When Phil wanted to inspire kids to indulge in the world of science and technology, he looked no further than to pique their interests with colorful stories in his online magazine at stargaze.science.
SVGs was his go-to for illustrating these stories. Drawing his content in Adobe Illustrator, things seem fine and it was smooth sailing.
That is, until he uploaded them to his website.
Brusnika is one of the largest housing developers in Russia, building and selling over 5,000 apartments for Russian families annually. They redefined how low cost housing should look like, by introducing architectural and urban innovations that used to be found only in elite housing projects in central Moscow.
The team embarks on a journey of changing people's lives for the better by offering quality accommodation at affordable pricing. By prioritizing on quality, the rest - innovations and reliability falls into place.
Staying lean while upholding quality, Brusnika transforms the way houses are sold conventionally by showcasing houses and floor plans on their website, to give their prospects a better idea of the houses before purchasing.
According to Google, your page should load within 3 seconds, otherwise 53% of mobile visitors would abandon your page. If it takes 6 seconds, the probability of bounce increases to 106%. In short, your website's performance has a direct correlation to your revenue.
Depending on who you ask, images constitute 68% of an average website, if there is such a thing as an average website. In terms of performance and speed, optimising images is the lowest hanging fruit, and it makes sense for this post to focus on optimising images.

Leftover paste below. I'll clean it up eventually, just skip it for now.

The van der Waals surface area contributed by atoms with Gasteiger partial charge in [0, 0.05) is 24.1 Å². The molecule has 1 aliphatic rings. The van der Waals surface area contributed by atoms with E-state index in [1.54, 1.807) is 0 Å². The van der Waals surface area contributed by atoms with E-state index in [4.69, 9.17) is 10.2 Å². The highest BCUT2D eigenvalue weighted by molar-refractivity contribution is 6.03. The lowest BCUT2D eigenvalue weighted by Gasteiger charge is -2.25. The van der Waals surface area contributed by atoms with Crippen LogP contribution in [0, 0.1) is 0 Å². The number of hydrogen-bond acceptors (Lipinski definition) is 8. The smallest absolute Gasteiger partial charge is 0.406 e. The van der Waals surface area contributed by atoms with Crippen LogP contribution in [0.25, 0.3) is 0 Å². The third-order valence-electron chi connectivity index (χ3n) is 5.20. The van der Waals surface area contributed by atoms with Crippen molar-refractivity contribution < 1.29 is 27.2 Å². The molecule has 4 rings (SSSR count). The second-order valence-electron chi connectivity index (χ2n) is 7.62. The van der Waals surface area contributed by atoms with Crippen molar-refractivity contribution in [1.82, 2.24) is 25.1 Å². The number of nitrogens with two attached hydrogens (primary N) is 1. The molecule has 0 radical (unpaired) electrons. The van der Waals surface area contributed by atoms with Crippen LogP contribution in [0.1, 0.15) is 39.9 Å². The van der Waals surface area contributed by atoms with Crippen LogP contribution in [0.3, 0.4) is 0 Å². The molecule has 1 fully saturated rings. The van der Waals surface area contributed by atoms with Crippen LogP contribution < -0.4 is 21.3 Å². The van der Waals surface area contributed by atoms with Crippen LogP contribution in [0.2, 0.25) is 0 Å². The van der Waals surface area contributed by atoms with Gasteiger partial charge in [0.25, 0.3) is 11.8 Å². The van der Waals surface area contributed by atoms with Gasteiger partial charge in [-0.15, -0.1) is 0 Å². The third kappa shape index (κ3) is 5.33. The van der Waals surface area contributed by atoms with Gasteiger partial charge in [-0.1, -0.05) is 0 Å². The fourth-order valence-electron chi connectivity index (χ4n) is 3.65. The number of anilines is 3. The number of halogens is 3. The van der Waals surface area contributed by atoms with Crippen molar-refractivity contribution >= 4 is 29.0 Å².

Serving an image in three sizes using
SRCSET has generally been accepted as the norm, but since our website and blog contains mainly illustrations, meaning most of our images can be replaced with vector-based images using SVG, the big question is, can SVG improve page load time, and if so, by what margin?
There are a multitude of ways to embed SVG, each of them fraught with gotchas and compromises. In our quest to make SVG easier to use, we looked at different approaches and this is the story on why we build Nano.
When we produce a PNG image, we use an
<img> tag or a css background, and that's about it. It is dead simple and guaranteed to work.
Unfortunately, the same cannot be said for SVG, despite it's many advantages. Although you're spoilt for choice when using SVG in HTML, it really boils down to
<img>, all with serious gotchas and trade offs , see The best way to embed SVG on HTML (2020).
Wanted to know how Nano compresses SVG? Of course you do, so let's have a look at the long list of techniques we used to compress your SVG.
Please do note that these techniques are not exhaustive, and we will further improve nano with more techniques to ensure even smaller sizes.
The entire SVG will be scanned for used text elements. If none is used, no fonts will be embedded. If text are used, only used fonts are embedded, to ensure smallest of file size.